Cortical excitability and plasticity in Alzheimer's disease and mild cognitive impairment: A systematic review and meta-analysis of transcranial magnetic stimulation studies

Ying hui Chou, Mark Sundmana, Viet Ton That, Jacob Greena, Chrisopher Trapani

Research output: Contribution to journalReview articlepeer-review

Abstract

Background: Transcranial magnetic stimulation (TMS) is a non-invasive neuromodulation technique. When stimulation is applied over the primary motor cortex and coupled with electromyography measures, TMS can probe functions of cortical excitability and plasticity in vivo. The purpose of this meta-analysis is to evaluate the utility of TMS-derived measures for differentiating patients with Alzheimer's disease (AD) and mild cognitive impairment (MCI) from cognitively normal older adults (CN). Methods: Databases searched included PubMed, Embase, APA PsycInfo, Medline, and CINAHL Plus from inception to July 2021. Results: Sixty-one studies with a total of 2728 participants (1454 patients with AD, 163 patients with MCI, and 1111 CN) were included. Patients with AD showed significantly higher cortical excitability, lower cortical inhibition, and impaired cortical plasticity compared to the CN cohorts. Patients with MCI exhibited increased cortical excitability and reduced plasticity compared to the CN cohort. Additionally, lower cognitive performance was significantly associated with higher cortical excitability and lower inhibition. No seizure events due to TMS were reported, and the mild adverse response rate is approximately 3/1000 (i.e., 9/2728). Conclusions: Findings of our meta-analysis demonstrate the potential of using TMS-derived cortical excitability and plasticity measures as diagnostic biomarkers and therapeutic targets for AD and MCI.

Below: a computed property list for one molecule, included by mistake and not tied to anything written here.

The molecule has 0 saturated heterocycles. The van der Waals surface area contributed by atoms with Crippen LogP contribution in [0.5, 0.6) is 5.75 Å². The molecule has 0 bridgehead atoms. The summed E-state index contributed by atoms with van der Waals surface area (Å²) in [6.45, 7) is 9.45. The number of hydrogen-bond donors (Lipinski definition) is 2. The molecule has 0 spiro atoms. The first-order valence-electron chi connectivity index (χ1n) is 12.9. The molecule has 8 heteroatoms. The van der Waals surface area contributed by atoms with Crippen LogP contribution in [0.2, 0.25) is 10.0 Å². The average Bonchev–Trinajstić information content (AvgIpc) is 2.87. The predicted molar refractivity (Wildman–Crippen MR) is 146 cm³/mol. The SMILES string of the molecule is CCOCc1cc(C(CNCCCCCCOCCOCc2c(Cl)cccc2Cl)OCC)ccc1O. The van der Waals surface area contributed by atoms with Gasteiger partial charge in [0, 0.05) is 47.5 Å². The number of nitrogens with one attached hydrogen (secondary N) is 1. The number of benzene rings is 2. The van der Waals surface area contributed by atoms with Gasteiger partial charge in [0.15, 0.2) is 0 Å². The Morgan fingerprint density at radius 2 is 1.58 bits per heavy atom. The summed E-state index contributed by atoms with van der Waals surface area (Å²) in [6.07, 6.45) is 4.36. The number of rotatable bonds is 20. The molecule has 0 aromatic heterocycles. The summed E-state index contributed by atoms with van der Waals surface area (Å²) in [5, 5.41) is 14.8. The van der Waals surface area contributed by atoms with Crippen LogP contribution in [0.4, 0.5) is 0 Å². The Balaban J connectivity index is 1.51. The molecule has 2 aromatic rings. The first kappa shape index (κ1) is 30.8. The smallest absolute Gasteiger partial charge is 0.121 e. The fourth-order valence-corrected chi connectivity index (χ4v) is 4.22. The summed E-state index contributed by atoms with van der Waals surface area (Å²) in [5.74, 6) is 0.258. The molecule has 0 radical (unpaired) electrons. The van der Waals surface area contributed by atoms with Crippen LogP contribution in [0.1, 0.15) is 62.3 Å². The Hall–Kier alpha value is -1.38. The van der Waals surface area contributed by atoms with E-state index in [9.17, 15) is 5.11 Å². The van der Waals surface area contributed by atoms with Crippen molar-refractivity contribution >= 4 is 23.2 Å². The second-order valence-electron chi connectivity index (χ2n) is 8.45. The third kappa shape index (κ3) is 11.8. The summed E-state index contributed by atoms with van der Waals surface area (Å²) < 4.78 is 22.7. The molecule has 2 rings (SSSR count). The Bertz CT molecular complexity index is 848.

Original languageEnglish (US)
Article number101660
JournalAgeing Research Reviews
Volume79
DOIs
StatePublished - Aug 2022

Keywords

  • Alzheimer's disease
  • Cortical excitability
  • Inhibition
  • Mild cognitive impairment
  • Plasticity
  • Transcranial magnetic stimulation

ASJC Scopus subject areas

  • Biotechnology
  • Biochemistry
  • Aging
  • Molecular Biology
  • Neurology

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